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Should Enterprise Decision Management only cover automation?


The same reader who asked yesterday’s question had a second:

Do you see the terms “Enterprise Decision Management” and “Smart Enough Systems” concerned mostly with the automation of decisions — which means really only covering strictly operational and appropriate tactical decisions.

The term “Enterprise Decision Management” to me suggests a broader definition, one that I would expect to include the management of *all* decisions in an enterprise — operational, tactical, and strategic. I guess I see SES as a subset of EDM, but I felt like they were used as synonyms in a few places and I wasn’t sure I agreed with that usage.

This is a great question and one I probably have not thought about enough. First let’s get the difference between Enterprise Decision Management – EDM – and smart (enough) systems clear. Systems are “smart enough” if they are able to take enough decisions to be useful without having to rely on waiting for human interaction. This is somewhat judgmental but typically means someone has identified the decisions that matter in a system or process, made them explicit and then automated them in a reasonably intelligent fashion. In contrast, EDM is a more formally defined approach. Taking the definition from the back of our business cards:

Enterprise Decision Management is an approach for automating and improving high-volume operational decisions. Focusing on operational decisions, it develops decision services using business rules to automate those decisions, adds analytic insight to these services using predictive analytics and allows for the ongoing improvement of decision-making through adaptive control and optimization.

Applying EDM is an effective way to develop systems that will be smart enough to be useful.

Now to the broader question – should the definition of Enterprise Decision Management be limited to automated decisions and, by implication, to operational or higher-volume tactical decisions? or should it be limited to operational decisions whether automated or not?

Currently the focus of EDM is on operational decisions whether they are automated, informed by automation or merely supported by it. The explicit focus is on these decisions and on the systems that can help improve them. EDM would thus cover an instant approval decisions for a credit card, giving a call center representative the two best offers to make to retain a cell phone customer or an inline visualization designed to help a claims agent make a subrogation decision. All are systems focused on “the automation and improvement” of decisions that are high-volume and operational. So, while complete automation is not required, the operational focus is explicit.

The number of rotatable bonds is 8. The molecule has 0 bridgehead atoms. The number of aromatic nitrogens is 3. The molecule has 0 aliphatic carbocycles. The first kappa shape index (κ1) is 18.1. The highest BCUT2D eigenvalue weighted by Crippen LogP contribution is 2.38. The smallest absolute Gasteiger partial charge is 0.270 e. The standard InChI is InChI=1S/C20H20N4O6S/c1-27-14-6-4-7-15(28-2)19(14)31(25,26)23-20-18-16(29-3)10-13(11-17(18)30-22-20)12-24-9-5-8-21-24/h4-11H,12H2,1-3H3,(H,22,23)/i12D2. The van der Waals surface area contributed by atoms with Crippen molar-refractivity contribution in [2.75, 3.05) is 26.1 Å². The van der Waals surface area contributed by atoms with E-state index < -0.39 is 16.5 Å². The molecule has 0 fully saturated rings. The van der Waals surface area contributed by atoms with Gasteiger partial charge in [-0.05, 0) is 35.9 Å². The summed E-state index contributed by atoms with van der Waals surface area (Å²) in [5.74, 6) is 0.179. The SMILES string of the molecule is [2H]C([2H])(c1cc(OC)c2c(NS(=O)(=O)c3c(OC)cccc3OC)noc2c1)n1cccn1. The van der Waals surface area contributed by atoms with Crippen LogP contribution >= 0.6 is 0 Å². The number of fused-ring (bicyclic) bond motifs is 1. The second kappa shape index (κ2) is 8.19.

But should it be? What do you think? Let me know and I’ll continue the discussion next week.


Comments on this entry are closed.

  • Dave Dixon July 11, 2008, 4:42 pm

    Hi James. I’ve actually been somewhat frustrated by the more narrow definition of “Enterprise Decision Management”. Whether decisions are strategic, tactical, or operational, all knowledge associated with decisions affecting the enterprise should be “managed” as enterprise assets. They are all informed by various enterprise information sources and all should seek to maximize shareholder value given that information. Differences would seem to be largely implementation details: whether the information comes from human brains or information systems, or if execution is largely automated through systems or carried out by humans. Decision models connecting corporate enterprise information to the value of decisions are a vital knowledge asset, regardless of the type of decision.

  • Dave Wright July 12, 2008, 2:32 pm

    I think the operational focus is where the most apparent value of EDM is seen right now, and is what will sell it to adopting enterprises.

    This question is also about transactional systems, even if informed by analytics, versus business intelligence systems. Transactional systems are about what you do, and BI systems are about what questions do you need answers to. The latter may lead to strategic decisons that change what the business does in the future.

    So, most companies really need the value of operational EDM, sooner than later. If you are then able to consider EDM in a wider context, you will be in a better position to do so.

  • Shelby Goerlitz July 19, 2008, 10:53 am

    I think SES brings a valuable emphasis on operationalizing automated decision-making to the idea of Enterprise Decision Management, and certainly there are good historical reasons for this emphasis.
    But I actually think that Dr. Dixon’s formulation of *all* decisions as enterprise assets and EDM as the discipline focused on those assets seems a clearer definition of the term.In the spirit of a great article on CPM I only recently read I would say that using Enterprise Decision Management to describe what is essentially Enterprise Decision Automation leaves a larger opportunity on the table.